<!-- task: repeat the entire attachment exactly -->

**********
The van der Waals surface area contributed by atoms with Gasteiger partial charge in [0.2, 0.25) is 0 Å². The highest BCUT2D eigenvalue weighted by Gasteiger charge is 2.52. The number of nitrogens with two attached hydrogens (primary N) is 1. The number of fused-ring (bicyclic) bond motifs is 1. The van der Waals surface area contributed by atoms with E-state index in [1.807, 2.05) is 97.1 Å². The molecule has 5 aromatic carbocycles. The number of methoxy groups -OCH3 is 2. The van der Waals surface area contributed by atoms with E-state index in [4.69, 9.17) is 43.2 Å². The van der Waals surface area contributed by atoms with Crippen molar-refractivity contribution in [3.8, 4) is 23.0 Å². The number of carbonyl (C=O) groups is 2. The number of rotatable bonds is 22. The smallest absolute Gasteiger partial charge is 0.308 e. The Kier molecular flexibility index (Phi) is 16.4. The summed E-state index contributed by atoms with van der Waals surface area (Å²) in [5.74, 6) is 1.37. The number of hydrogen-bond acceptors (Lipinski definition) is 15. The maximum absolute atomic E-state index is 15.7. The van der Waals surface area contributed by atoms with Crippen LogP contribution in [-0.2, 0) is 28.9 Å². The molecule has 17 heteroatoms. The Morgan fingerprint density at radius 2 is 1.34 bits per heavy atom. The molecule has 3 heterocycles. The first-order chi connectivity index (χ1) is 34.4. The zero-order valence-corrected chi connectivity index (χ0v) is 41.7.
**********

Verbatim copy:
The van der Waals surface area contributed by atoms with Gasteiger partial charge in [0.2, 0.25) is 0 Å². The highest BCUT2D eigenvalue weighted by Gasteiger charge is 2.52. The number of nitrogens with two attached hydrogens (primary N) is 1. The number of fused-ring (bicyclic) bond motifs is 1. The van der Waals surface area contributed by atoms with E-state index in [1.807, 2.05) is 97.1 Å². The molecule has 5 aromatic carbocycles. The number of methoxy groups -OCH3 is 2. The van der Waals surface area contributed by atoms with E-state index in [4.69, 9.17) is 43.2 Å². The van der Waals surface area contributed by atoms with Crippen molar-refractivity contribution in [3.8, 4) is 23.0 Å². The number of carbonyl (C=O) groups is 2. The number of rotatable bonds is 22. The smallest absolute Gasteiger partial charge is 0.308 e. The Kier molecular flexibility index (Phi) is 16.4. The summed E-state index contributed by atoms with van der Waals surface area (Å²) in [5.74, 6) is 1.37. The number of hydrogen-bond acceptors (Lipinski definition) is 15. The maximum absolute atomic E-state index is 15.7. The van der Waals surface area contributed by atoms with Crippen LogP contribution in [-0.2, 0) is 28.9 Å². The molecule has 17 heteroatoms. The Morgan fingerprint density at radius 2 is 1.34 bits per heavy atom. The molecule has 3 heterocycles. The first-order chi connectivity index (χ1) is 34.4. The zero-order valence-corrected chi connectivity index (χ0v) is 41.7.